Five Calcutta Cup classics

Stuart Hogg lifts the Calcutta Cup 6/2/2021
Scotland vs England is the oldest fixture in international rugby and its latest instalment forms part of Round 1 of the 2022 Guinness Six Nations.

Scotland vs England is the oldest fixture in international rugby and its latest instalment forms part of Round 1 of the 2022 Guinness Six Nations.

The match at BT Murrayfield on Saturday evening will be the 140th meeting between the two countries, with Scotland looking to retain the Calcutta Cup.

It came into their possession after they recorded their first victory at Twickenham against the Auld Enemy since 1983, in what was the latest memorable encounter in the fixture’s 151-year victory.

2022 Guinness Six Nations Fixtures

In anticipation of their next clash, here are some of our favourite Scotland vs England matches from the Championship down the years.

England had been denied a Grand Slam the previous year, with a last-gasp try by Wales’ Scott Gibbs not only preventing them from winning the Championship, but also gifting it to Scotland.

In what was the final match of the 2000 Six Nations, England went north of the border with the title already sewn up, with winless Scotland providing their final obstacle as they sought a clean sweep.

Torrential rain in Edinburgh proved to be a great leveller but after an early penalty by Scotland’s Duncan Hodge, things appeared to be going to script when Lawrence Dallaglio scored the game’s opening try.

Jonny Wilkinson kicked the conversion and a penalty to put England 10-3 up, but two more kicks from Hodge made it a one-point game at half-time.

Scotland were inspired in the worsening conditions after the break, with Hodge kicking a fourth penalty before the fly-half dived over from close range with six minutes left to send the home crowd wild.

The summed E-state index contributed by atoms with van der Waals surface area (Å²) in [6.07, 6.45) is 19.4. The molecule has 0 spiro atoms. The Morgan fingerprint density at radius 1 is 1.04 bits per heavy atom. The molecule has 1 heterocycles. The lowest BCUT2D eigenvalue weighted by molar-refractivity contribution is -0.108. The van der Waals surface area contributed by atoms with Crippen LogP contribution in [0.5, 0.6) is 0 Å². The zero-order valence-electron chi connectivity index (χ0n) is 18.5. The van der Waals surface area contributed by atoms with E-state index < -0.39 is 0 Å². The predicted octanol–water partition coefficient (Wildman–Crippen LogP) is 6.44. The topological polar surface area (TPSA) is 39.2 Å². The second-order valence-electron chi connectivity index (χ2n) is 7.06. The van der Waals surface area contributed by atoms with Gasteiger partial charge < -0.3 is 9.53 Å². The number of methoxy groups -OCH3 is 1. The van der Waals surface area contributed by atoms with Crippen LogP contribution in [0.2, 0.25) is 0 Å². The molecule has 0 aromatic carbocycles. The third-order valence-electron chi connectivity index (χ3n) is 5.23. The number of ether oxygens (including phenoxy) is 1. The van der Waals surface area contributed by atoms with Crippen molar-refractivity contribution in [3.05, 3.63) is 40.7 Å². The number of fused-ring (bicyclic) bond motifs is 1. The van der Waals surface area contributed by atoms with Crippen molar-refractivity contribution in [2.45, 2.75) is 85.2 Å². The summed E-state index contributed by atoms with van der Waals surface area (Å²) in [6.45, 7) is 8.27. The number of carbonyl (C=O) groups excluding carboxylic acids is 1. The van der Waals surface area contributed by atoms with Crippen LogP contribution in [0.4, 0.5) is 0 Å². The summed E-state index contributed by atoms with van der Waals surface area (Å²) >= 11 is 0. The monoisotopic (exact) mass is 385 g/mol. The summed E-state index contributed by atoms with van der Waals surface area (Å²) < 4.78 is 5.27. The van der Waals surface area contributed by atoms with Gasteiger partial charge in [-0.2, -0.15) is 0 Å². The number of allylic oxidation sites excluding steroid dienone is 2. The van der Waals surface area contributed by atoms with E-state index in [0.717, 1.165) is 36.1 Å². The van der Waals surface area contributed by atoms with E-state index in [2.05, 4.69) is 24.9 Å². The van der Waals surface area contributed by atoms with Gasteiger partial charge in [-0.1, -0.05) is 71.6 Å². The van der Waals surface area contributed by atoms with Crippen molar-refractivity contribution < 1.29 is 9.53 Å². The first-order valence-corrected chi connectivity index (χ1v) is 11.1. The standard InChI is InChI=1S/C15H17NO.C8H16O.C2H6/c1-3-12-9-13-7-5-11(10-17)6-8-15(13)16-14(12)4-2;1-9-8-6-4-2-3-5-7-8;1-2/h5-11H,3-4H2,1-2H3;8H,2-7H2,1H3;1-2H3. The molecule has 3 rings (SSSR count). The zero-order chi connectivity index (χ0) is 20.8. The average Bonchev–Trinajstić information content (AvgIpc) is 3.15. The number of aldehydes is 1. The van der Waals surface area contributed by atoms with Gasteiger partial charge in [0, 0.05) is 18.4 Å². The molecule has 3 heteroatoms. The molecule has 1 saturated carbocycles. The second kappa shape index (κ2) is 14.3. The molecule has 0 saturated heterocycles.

England could only muster a Wilkinson penalty in response, meaning they left Scotland with the Six Nations trophy, but not the Grand Slam.

The opening fixture for these two in the 2007 Six Nations brought a couple of notable returns for the hosts.

This was Jason Robinson’s first appearance since coming out of international retirement, while remarkably, this was Wilkinson’s first cap since the 2003 Rugby World Cup final, following a string of injuries.

Both went on to play a huge part at Twickenham, with Wilkinson kicking a penalty and a drop goal before Scotland scored the game’s first try through Simon Taylor.

Wilkinson then landed two more penalties before Robinson hit back for England just before half-time and he went on to run in his second try 15 minutes into the second half.

Wilkinson then had his big moment by scoring himself in the corner after 59 minutes, which completed his ‘full house’ as the legendary fly-half finished with a personal haul of 27 points.

Magnus Lund ran in England’s fourth try of the afternoon before Rob Dewey scored a late consolation for the Scots.

Steady improvement from Scotland led to them dreaming of a first win at Twickenham in 34 years, but reality bit hard as England produced a devastating performance in what is their record victory over their oldest opponents.